13 November 2018
With the prolonged uncertainty of Brexit continuing on the horizon and with no sign of clarity any time soon, what a business owner craves the most is certainty so that they can make informed decisions for the current and future benefit of their business and their employees.
Therefore, recent announcements in the Chancellor’s Budget statement on Monday 29 October may have just added to these woes with the following:
1. Increased Annual Investment Allowance (AIA)
AIA provides an immediate tax write off for the cost of qualifying capital expenditure incurred by a business, and therefore can generate significant cash flow savings.
Whilst the increase of the allowance (from £200,000 per accounting period) to £1 million is very welcome news, a sting in the tail is that the increase is currently only going to be temporary, applicable for expenditure incurred between 1 January 2019 and 31 December 2020.
Careful planning of expenditure is therefore going to be required to ensure that the maximum allowance is claimed in accounting periods straddling the introduction and removal of the temporary allowance, so please do remember to speak to your usual contact before incurring significant expenditure.
2. Entrepreneurs’ Relief (ER)
ER is a much loved and valued tax relief for both tax advisers and business owners alike, providing scope for just a 10% tax rate to be payable on the disposal of qualifying shares in your personal company or relevant business assets (the normal rate for such disposals being 20%).
Whilst the headline value of 10% tax remains, there were some potentially fundamental changes announced which appear to require every company to review their share structures now to ensure that there are no surprises on a future disposal.
One change was the well-publicised extension of the qualifying holding period from 12 months to two years (effective for disposals after 6 April 2019) so those planning to sell in the short term may just want to take a breath and check the rules before pressing ahead.
A second and arguably more significant change buried in the detail relates to the question of whether the type and holding of shares still represents a qualifying holding for ER purposes. Draft legislation was released on 7 November with the immediate conclusion put forward by many that those companies with any sort of alphabet share structure or special rights attached to shares are at risk of no longer qualifying for the tax relief.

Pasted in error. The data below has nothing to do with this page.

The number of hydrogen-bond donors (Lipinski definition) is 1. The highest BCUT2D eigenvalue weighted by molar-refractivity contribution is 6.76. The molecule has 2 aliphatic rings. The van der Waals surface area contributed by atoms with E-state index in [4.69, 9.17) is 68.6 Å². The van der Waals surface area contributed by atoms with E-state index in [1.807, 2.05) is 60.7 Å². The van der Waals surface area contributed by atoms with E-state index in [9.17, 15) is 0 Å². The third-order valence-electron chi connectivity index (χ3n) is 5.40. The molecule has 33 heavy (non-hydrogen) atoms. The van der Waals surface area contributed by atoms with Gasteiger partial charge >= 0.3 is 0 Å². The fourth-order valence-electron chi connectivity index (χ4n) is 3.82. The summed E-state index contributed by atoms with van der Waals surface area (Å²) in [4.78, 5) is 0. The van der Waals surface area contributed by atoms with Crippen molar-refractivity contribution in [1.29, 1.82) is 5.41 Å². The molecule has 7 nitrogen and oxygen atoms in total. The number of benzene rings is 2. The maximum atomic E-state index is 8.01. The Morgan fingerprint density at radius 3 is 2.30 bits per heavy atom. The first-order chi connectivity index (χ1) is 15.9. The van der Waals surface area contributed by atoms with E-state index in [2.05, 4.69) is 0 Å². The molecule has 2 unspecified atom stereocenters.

Taking both of these changes together and with the timeframe for any potential disposal or winding up action sometimes being lengthy, an urgent review of companies with unusual share structures or specific agreements between shareholders is strongly recommended.
To read our recent Entrepreneurs’ Relief blog, click here.
3. Tax Relief for Goodwill
The rules which provide tax relief to a company for purchasing goodwill have been changed several times over the last 15 years with a last fundamental change in 2015 being the removal of any tax relief for goodwill when it is amortised. This step moved the goalposts considerably on the question of whether a purchaser should buy the shares in a company or the trade and assets from a target.
With vendors typically favouring the sale of shares, (not least to try and secure a claim for ER), there was no longer a tax incentive for purchasers to seek to complicate matters by pushing for a trade sale.
Following the Budget however, this problem may be resurfacing. As part of the Budget package, HMRC released a brief consultation document suggesting changes that would allow tax relief to be claimed in certain situations where the target has an identifiable value in its intellectual property.
Watch this space as the new rules are understood to become effective after April 2019.
The above rules are subject to the scrutiny of Parliament and being enacted in Statute, which, given the indeterminate political future, means nothing should be taken for granted.
Nevertheless, at a time when tax advisers may have been expecting a relatively quiet Budget, not least with the spectres of Brexit, Christmas and Making Tax Digital looming, the Chancellor does appear to have imposed more hesitance for business owners who just want to get on with it.
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If you would like to read more tax focused blogs please click here.